Required Software and Data


  1. Amber 14 tools for preparation of topology and coordinate files for protein-ligand complexes
  2. PyMOL (or another visualization tool for ligand protonation)
  3. gCOMBINE for performing COMBINE analysis

The source files for gCOMBINE can be downloaded from here

Data files

You can download all the data and input files needed to run this tutorial as a .ZIP file from the Supporting information of Gaurav K. Ganotra & Rebecca C. Wade, ACS Medicinal Chemistry Letters 2018.  ( (20.17 MB))

Type the following command to extract into a directory called /home/combine/ 

unzip -d  /home/combine/

Description of the scripts and input files used during this tutorial

Preparation of the protein and ligand structures

complex.pdb – starting coordinates of a sample protein-ligand complex in PDB format

Generation of the topology and coordinate files for protein and ligand

tleap_ligand_in  - tleap input file for generation of the ligand parameters

tleap_complex_in  - tleap input file for generation of the topology and coordinate files of the complex

Energy minimization using AMBER

Input file for COMBINE analysis



The steps 1 to 3 of procedure are optional and they guide the user on how to generate AMBER topology and coordinate files for their system of interest. For this tutorial, we will use the pre-prepared AMBER topology ( and coordinate ( files for 70 HSP90-inhibitor complexes.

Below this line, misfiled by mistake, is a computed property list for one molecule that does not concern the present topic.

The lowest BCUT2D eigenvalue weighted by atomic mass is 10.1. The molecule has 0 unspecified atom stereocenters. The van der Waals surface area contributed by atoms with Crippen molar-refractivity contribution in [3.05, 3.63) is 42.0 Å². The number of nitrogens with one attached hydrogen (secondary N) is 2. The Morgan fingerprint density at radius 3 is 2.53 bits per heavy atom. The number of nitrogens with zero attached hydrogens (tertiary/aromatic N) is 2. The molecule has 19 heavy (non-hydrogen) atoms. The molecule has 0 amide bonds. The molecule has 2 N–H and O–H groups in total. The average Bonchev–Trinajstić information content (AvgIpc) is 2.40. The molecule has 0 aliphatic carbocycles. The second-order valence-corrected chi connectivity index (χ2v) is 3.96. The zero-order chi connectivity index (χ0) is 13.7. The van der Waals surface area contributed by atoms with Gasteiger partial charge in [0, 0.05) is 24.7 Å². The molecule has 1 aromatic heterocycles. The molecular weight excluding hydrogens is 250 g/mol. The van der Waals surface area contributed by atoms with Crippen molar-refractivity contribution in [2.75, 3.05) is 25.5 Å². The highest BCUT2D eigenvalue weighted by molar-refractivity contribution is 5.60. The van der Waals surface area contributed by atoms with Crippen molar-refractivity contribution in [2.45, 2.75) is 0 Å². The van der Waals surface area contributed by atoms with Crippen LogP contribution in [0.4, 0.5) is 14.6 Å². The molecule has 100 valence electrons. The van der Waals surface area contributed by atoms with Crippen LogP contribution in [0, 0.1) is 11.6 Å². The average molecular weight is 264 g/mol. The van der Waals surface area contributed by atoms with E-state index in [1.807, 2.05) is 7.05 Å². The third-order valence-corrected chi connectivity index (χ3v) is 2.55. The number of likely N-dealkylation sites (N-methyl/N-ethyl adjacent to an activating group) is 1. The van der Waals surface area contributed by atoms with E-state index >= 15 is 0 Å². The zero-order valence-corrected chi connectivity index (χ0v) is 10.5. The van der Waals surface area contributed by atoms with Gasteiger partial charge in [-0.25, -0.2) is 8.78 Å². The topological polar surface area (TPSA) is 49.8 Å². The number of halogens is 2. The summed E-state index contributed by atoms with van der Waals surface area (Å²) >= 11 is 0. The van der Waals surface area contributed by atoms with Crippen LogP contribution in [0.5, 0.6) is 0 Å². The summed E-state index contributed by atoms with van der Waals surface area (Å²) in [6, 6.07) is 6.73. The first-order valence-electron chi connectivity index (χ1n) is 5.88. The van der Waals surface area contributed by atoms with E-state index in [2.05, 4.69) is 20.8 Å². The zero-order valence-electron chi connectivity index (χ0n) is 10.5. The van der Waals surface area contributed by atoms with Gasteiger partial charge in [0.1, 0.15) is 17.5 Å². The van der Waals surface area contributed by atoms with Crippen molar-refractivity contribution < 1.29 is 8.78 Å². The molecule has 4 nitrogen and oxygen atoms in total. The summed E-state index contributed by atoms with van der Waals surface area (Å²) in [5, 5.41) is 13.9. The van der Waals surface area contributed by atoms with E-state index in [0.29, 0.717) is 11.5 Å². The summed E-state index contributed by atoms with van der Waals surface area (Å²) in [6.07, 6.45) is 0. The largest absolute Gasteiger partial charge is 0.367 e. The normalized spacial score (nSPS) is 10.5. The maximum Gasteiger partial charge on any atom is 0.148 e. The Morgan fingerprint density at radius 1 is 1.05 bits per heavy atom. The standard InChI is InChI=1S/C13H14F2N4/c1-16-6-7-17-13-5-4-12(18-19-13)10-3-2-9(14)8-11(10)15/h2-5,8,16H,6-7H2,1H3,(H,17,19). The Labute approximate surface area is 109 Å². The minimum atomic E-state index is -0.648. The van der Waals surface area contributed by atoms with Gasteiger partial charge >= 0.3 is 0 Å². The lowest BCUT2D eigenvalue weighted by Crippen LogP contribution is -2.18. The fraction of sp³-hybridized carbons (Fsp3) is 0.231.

Step 1:  Preparation of the protein and ligand structures

Partition the PDB format file (complex.pdb in our case) of the coordinates of the protein-ligand complex (without hydrogens added) into two files: protein (without hydrogens) and ligand (inhibitor is named as INH in complex.pdb file) using the UNIX grep command.

grep ^ATOM complex.pdb > protein.pdb

grep INH  complex.pdb > ligand.pdb

Protonate the ligand using PyMOL and save it as ligand_H.pdb; then remove all connectivity lines in the file.

  • For protonation, load the ligand.pdb file into PyMOL and click Action -> hydrogens -> add to add hydrogen atoms. Then save the molecule again as ligand.pdb (File -> Save molecule -> ligand -> OK). Instead of PyMOL, another software (such as Chimera, Maestro Schrödinger, MOE) can be used. However, assignment of the protonation state is not always unambiguous and generally requires computation of pKa values. In the present case, the PyMOL procedure is used for the sake of simplicity.